Wednesday, October 31, 2012

Happy Halloween!

-Bell Work (Colloquial, Furbish)
-"The Raven"  Vincent Price Reading
-Discussion of authorial word choice and its impact on tone/mood
-Other literary elements discussed

-"The Raven" response (all, due next Friday)
-Beowulf Questions (due tomorrow; check the last post if you were not able to find them before)

Beowulf Questions

1.  Who is Shield?  What type of leader is he?  What was unusual about the way he came to be a ruler?

2.  Lines 26-52 describe Shield's funeral.  What were the funeral customs of this time?  What do these customs reveal about the Danes and the respect they had for authority?

3.  Who is Hrothgar?  What is his relationship to Shield?  Why does he build the Great Hall?  What does Hrothgar name the Great Hall?

Thursday, October 25, 2012

What Makes a Hero?

-Bell Work: Character, Wax, Characterization, Prudent
-Finish Anglo-Saxon Notes
-Short video on the Anglo Saxons in Britain:
-What is a hero?

  • Discussion Questions
  • Are our previous protagonists heroes?
-Finish your Oedipus Essays

Introduction to Beowulf

-Bell Work: Causal Relationship, Foundling
-Beowulf in a nutshell:
-Notes on Beowulf: Setting, Origin, How it is Written, Additional Terms, Themes, etc.

-Work on your essays (due Monday!!!)

Monday, October 22, 2012

Anglo-Saxon Poetry

-Bell Work (Cacophony, Clique)
-Vocab Quiz  (for this unit, we will be using Beowulf vocabulary in place of SAT terms)
-Introduction to Anglo-Saxon poetry (literary terms & their use)
-Analysis of Exeter Book Riddles (alliteration, kenning, caesura)

-Finish analyzing Exeter Book Riddles (you should look at at least 5)
-Write your own riddle

  • Use alliteration, kenning, and caesura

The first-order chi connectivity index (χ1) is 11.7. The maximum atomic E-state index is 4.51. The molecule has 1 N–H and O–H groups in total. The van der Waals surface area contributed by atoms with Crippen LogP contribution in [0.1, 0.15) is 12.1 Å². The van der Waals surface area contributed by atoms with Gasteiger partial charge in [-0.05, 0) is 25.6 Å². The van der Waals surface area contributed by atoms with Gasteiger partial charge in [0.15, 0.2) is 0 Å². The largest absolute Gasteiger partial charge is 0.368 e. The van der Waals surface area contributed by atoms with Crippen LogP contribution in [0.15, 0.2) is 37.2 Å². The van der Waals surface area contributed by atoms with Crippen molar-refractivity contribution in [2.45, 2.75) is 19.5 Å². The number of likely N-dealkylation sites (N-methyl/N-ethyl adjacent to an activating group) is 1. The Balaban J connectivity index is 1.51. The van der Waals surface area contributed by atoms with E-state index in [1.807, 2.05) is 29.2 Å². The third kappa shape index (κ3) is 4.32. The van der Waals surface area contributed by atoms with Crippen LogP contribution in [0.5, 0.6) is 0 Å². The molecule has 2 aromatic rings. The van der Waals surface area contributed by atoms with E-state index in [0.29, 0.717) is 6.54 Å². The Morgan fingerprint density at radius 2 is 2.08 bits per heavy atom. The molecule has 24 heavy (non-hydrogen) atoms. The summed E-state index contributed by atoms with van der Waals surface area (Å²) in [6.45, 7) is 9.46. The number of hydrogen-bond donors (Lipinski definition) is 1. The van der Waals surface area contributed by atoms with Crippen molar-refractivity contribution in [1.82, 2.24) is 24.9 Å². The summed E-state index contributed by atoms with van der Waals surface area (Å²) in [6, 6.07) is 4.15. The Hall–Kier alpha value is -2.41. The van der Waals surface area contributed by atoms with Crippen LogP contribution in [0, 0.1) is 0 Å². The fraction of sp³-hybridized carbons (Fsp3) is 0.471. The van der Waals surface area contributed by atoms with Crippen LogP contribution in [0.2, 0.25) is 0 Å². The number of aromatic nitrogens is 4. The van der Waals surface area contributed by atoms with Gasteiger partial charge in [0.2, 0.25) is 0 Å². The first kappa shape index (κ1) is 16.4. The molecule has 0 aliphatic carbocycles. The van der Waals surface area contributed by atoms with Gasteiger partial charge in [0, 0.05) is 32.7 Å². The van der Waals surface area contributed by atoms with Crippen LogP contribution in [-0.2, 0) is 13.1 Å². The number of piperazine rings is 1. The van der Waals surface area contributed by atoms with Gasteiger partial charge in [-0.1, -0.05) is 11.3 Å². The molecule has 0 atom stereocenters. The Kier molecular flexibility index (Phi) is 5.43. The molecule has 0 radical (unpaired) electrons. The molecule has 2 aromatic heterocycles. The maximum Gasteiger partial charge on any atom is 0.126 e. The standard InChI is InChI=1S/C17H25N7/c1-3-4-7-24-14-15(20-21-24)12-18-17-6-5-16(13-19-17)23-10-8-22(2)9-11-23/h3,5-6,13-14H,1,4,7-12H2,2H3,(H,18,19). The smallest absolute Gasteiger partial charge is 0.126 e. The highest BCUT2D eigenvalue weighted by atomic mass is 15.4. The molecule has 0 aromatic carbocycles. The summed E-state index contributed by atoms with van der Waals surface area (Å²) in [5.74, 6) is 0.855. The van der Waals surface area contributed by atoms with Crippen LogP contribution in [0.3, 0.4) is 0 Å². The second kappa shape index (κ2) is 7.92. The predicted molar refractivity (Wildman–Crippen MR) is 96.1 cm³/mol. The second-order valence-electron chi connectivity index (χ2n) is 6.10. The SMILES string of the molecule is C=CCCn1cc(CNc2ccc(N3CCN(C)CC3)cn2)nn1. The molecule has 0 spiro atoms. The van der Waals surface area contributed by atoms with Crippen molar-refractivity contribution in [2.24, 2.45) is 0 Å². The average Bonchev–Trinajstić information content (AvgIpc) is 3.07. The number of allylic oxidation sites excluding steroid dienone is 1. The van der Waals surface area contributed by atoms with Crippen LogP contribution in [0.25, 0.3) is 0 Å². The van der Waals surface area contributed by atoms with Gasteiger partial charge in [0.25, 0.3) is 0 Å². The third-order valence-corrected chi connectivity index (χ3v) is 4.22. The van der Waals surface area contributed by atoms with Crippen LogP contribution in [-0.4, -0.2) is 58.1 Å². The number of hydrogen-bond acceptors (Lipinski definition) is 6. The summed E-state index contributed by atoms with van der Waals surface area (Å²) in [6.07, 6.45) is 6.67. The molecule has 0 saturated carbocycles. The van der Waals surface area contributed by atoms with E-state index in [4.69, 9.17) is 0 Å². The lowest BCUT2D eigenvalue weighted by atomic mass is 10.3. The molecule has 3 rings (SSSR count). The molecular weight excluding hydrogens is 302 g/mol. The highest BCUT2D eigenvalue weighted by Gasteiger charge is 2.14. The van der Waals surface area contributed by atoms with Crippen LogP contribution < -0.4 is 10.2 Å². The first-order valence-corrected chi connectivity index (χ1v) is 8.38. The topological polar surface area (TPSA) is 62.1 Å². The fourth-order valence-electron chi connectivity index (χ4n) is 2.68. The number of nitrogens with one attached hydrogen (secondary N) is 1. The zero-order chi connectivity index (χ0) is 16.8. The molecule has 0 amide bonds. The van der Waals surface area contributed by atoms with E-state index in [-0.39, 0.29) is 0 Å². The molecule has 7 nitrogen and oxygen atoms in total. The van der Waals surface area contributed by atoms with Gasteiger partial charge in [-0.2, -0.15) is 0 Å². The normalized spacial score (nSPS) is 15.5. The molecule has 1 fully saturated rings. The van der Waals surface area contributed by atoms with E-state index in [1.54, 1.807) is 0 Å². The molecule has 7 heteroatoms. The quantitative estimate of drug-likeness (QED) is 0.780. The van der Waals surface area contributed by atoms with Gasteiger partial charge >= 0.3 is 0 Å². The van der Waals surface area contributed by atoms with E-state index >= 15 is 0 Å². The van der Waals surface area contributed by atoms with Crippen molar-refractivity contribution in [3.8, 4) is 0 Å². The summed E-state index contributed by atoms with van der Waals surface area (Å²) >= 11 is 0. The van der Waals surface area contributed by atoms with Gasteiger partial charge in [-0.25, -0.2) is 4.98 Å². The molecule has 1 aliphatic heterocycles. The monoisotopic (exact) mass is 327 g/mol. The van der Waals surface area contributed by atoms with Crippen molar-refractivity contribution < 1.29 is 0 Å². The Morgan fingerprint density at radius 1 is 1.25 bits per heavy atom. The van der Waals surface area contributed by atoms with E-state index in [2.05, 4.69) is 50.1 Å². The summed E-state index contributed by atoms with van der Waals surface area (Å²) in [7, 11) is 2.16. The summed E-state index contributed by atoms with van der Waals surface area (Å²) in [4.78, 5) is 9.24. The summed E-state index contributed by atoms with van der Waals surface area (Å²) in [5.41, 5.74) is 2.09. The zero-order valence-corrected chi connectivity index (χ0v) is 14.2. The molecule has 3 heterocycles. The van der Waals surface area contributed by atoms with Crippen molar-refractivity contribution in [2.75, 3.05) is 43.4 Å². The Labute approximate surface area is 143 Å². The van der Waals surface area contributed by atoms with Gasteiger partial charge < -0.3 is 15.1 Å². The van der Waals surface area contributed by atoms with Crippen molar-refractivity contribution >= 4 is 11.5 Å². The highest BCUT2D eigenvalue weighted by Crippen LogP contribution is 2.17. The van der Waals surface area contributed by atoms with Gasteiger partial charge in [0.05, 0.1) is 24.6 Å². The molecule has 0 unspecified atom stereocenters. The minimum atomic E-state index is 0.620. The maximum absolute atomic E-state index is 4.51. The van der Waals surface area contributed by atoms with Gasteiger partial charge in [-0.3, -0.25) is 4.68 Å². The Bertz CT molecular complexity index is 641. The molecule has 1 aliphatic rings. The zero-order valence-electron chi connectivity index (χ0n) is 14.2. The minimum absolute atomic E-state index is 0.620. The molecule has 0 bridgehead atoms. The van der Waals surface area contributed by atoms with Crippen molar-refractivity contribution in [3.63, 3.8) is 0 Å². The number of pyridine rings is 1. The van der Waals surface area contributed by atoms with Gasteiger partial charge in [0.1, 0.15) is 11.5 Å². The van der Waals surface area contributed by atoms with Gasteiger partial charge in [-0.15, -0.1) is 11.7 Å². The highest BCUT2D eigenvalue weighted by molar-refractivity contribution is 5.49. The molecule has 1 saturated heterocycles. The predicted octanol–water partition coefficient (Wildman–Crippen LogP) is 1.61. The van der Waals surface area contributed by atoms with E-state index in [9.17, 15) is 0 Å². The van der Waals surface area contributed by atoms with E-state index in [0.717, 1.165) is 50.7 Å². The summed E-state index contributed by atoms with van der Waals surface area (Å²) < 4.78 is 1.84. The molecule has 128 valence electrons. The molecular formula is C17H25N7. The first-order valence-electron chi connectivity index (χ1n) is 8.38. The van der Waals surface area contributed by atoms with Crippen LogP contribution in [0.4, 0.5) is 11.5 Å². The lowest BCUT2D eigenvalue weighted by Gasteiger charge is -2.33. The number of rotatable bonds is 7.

• If you get stuck, think of what you want to describe first
  • If you are feeling up to it, try to write your riddle so that it is tricky (think about the bawdy examples in the previous post)

Anglo-Saxon Riddles

The following links will send you to sites that you can use to complete your worksheet.  Make sure to write down the number of the riddle.

In addition to what you are asked to do on the sheet, make sure to note the subject and a guess at the answer to the riddle (the answer might be listed, but try not to cheat).

Site 1--

Site 2--  (Warning: this site contains the double entendres).

Thursday, October 18, 2012

Oedipus Essay Workshop

-Bell Work: Begging the question & Venerable
-Review of essay topics for the Oedipus Rex unit
-Scavenger Hunt Completion
-Essay Workshop

-Oedipus Rex essays will be due on October 29th

Oedipus Citation Examples

This source has an example of the use of certain lines in in-text citations as well as an example of a works cited page.  Both include examples from Oedipus Rex.

Wednesday, October 17, 2012

Oedipus Rex Scavenger Hunt